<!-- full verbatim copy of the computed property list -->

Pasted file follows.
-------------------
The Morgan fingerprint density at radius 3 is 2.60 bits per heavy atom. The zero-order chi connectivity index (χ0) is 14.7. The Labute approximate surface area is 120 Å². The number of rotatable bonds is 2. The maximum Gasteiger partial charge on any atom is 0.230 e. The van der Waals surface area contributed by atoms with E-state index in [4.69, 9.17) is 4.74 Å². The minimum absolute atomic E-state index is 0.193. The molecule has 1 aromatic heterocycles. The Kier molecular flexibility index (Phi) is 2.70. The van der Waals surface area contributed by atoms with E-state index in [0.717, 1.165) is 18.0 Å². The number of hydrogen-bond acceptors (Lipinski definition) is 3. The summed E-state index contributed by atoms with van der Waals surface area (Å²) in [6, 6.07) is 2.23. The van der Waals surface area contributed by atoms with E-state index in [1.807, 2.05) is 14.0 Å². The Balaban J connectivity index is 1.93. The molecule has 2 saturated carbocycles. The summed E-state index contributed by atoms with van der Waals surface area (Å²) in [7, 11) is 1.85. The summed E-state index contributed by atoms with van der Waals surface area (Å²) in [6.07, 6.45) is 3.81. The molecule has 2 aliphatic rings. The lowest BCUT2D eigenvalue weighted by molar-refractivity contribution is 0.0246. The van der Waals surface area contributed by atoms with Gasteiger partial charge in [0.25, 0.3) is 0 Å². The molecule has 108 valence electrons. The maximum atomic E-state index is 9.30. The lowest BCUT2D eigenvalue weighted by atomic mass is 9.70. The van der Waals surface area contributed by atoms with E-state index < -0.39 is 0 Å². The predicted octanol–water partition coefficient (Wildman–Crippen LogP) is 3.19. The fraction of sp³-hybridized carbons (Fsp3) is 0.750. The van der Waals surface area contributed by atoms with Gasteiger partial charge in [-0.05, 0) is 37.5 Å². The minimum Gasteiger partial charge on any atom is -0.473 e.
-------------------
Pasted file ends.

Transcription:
The Morgan fingerprint density at radius 3 is 2.60 bits per heavy atom. The zero-order chi connectivity index (χ0) is 14.7. The Labute approximate surface area is 120 Å². The number of rotatable bonds is 2. The maximum Gasteiger partial charge on any atom is 0.230 e. The van der Waals surface area contributed by atoms with E-state index in [4.69, 9.17) is 4.74 Å². The minimum absolute atomic E-state index is 0.193. The molecule has 1 aromatic heterocycles. The Kier molecular flexibility index (Phi) is 2.70. The van der Waals surface area contributed by atoms with E-state index in [0.717, 1.165) is 18.0 Å². The number of hydrogen-bond acceptors (Lipinski definition) is 3. The summed E-state index contributed by atoms with van der Waals surface area (Å²) in [6, 6.07) is 2.23. The van der Waals surface area contributed by atoms with E-state index in [1.807, 2.05) is 14.0 Å². The Balaban J connectivity index is 1.93. The molecule has 2 saturated carbocycles. The summed E-state index contributed by atoms with van der Waals surface area (Å²) in [7, 11) is 1.85. The summed E-state index contributed by atoms with van der Waals surface area (Å²) in [6.07, 6.45) is 3.81. The molecule has 2 aliphatic rings. The lowest BCUT2D eigenvalue weighted by molar-refractivity contribution is 0.0246. The van der Waals surface area contributed by atoms with Gasteiger partial charge in [0.25, 0.3) is 0 Å². The molecule has 108 valence electrons. The maximum atomic E-state index is 9.30. The lowest BCUT2D eigenvalue weighted by atomic mass is 9.70. The van der Waals surface area contributed by atoms with E-state index < -0.39 is 0 Å². The predicted octanol–water partition coefficient (Wildman–Crippen LogP) is 3.19. The fraction of sp³-hybridized carbons (Fsp3) is 0.750. The van der Waals surface area contributed by atoms with Gasteiger partial charge in [-0.05, 0) is 37.5 Å². The minimum Gasteiger partial charge on any atom is -0.473 e.